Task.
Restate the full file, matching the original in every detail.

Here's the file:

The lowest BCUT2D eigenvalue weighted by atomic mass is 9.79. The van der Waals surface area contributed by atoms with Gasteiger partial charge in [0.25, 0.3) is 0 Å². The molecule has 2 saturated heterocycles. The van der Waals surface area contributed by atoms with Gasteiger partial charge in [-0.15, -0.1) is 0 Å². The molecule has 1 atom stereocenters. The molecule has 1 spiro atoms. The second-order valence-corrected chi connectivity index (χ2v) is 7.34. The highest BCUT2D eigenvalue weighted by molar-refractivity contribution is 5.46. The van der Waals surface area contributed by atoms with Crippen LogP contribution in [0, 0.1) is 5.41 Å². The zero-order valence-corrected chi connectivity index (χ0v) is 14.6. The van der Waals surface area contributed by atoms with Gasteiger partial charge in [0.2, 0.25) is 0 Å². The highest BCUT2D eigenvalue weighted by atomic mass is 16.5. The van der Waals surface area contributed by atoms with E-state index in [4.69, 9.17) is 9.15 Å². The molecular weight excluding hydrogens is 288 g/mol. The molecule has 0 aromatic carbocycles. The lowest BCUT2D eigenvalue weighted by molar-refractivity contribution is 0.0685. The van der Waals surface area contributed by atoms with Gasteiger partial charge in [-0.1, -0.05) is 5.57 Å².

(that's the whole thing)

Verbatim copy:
The lowest BCUT2D eigenvalue weighted by atomic mass is 9.79. The van der Waals surface area contributed by atoms with Gasteiger partial charge in [0.25, 0.3) is 0 Å². The molecule has 2 saturated heterocycles. The van der Waals surface area contributed by atoms with Gasteiger partial charge in [-0.15, -0.1) is 0 Å². The molecule has 1 atom stereocenters. The molecule has 1 spiro atoms. The second-order valence-corrected chi connectivity index (χ2v) is 7.34. The highest BCUT2D eigenvalue weighted by molar-refractivity contribution is 5.46. The van der Waals surface area contributed by atoms with Crippen LogP contribution in [0, 0.1) is 5.41 Å². The zero-order valence-corrected chi connectivity index (χ0v) is 14.6. The van der Waals surface area contributed by atoms with Gasteiger partial charge in [0.2, 0.25) is 0 Å². The highest BCUT2D eigenvalue weighted by atomic mass is 16.5. The van der Waals surface area contributed by atoms with E-state index in [4.69, 9.17) is 9.15 Å². The molecular weight excluding hydrogens is 288 g/mol. The molecule has 0 aromatic carbocycles. The lowest BCUT2D eigenvalue weighted by molar-refractivity contribution is 0.0685. The van der Waals surface area contributed by atoms with Gasteiger partial charge in [-0.1, -0.05) is 5.57 Å².